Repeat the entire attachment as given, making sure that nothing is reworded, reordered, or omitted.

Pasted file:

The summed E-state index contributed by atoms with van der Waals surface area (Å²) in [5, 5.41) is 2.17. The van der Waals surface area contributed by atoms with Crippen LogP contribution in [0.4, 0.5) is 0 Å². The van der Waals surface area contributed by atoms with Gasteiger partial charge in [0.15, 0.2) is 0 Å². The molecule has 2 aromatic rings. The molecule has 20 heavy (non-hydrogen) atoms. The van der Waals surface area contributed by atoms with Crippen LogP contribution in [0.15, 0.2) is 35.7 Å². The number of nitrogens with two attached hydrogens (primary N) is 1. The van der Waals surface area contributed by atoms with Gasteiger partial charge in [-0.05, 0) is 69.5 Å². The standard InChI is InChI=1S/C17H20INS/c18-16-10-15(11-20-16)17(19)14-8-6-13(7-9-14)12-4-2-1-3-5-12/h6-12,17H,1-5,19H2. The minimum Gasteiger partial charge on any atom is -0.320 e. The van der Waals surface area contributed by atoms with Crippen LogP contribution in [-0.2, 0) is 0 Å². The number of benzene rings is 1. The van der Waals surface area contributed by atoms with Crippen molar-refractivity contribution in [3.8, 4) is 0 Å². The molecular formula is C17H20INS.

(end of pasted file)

The summed E-state index contributed by atoms with van der Waals surface area (Å²) in [5, 5.41) is 2.17. The van der Waals surface area contributed by atoms with Crippen LogP contribution in [0.4, 0.5) is 0 Å². The van der Waals surface area contributed by atoms with Gasteiger partial charge in [0.15, 0.2) is 0 Å². The molecule has 2 aromatic rings. The molecule has 20 heavy (non-hydrogen) atoms. The van der Waals surface area contributed by atoms with Crippen LogP contribution in [0.15, 0.2) is 35.7 Å². The number of nitrogens with two attached hydrogens (primary N) is 1. The van der Waals surface area contributed by atoms with Gasteiger partial charge in [-0.05, 0) is 69.5 Å². The standard InChI is InChI=1S/C17H20INS/c18-16-10-15(11-20-16)17(19)14-8-6-13(7-9-14)12-4-2-1-3-5-12/h6-12,17H,1-5,19H2. The minimum Gasteiger partial charge on any atom is -0.320 e. The van der Waals surface area contributed by atoms with Crippen LogP contribution in [-0.2, 0) is 0 Å². The number of benzene rings is 1. The van der Waals surface area contributed by atoms with Crippen molar-refractivity contribution in [3.8, 4) is 0 Å². The molecular formula is C17H20INS.